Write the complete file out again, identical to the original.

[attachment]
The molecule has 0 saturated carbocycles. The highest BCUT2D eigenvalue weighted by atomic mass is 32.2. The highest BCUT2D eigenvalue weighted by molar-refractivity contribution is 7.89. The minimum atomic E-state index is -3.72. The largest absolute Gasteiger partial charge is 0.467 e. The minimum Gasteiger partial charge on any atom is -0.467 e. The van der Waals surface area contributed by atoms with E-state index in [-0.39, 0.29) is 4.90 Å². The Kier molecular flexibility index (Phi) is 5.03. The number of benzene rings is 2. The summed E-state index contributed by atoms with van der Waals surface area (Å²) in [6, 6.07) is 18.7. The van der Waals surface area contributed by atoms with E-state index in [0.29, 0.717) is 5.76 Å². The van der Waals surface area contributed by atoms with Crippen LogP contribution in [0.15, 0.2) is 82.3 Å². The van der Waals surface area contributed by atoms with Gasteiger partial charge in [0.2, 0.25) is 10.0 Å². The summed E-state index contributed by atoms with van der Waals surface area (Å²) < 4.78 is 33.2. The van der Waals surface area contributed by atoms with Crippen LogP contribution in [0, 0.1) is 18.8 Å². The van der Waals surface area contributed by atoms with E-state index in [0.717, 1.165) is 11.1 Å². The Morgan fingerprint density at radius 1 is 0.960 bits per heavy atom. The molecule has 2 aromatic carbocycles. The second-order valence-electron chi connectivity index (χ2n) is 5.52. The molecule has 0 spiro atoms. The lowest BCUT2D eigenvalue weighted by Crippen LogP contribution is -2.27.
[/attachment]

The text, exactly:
The molecule has 0 saturated carbocycles. The highest BCUT2D eigenvalue weighted by atomic mass is 32.2. The highest BCUT2D eigenvalue weighted by molar-refractivity contribution is 7.89. The minimum atomic E-state index is -3.72. The largest absolute Gasteiger partial charge is 0.467 e. The minimum Gasteiger partial charge on any atom is -0.467 e. The van der Waals surface area contributed by atoms with E-state index in [-0.39, 0.29) is 4.90 Å². The Kier molecular flexibility index (Phi) is 5.03. The number of benzene rings is 2. The summed E-state index contributed by atoms with van der Waals surface area (Å²) in [6, 6.07) is 18.7. The van der Waals surface area contributed by atoms with E-state index in [0.29, 0.717) is 5.76 Å². The van der Waals surface area contributed by atoms with Crippen LogP contribution in [0.15, 0.2) is 82.3 Å². The van der Waals surface area contributed by atoms with Gasteiger partial charge in [0.2, 0.25) is 10.0 Å². The summed E-state index contributed by atoms with van der Waals surface area (Å²) < 4.78 is 33.2. The van der Waals surface area contributed by atoms with Crippen LogP contribution in [0, 0.1) is 18.8 Å². The van der Waals surface area contributed by atoms with E-state index in [0.717, 1.165) is 11.1 Å². The Morgan fingerprint density at radius 1 is 0.960 bits per heavy atom. The molecule has 2 aromatic carbocycles. The second-order valence-electron chi connectivity index (χ2n) is 5.52. The molecule has 0 spiro atoms. The lowest BCUT2D eigenvalue weighted by Crippen LogP contribution is -2.27.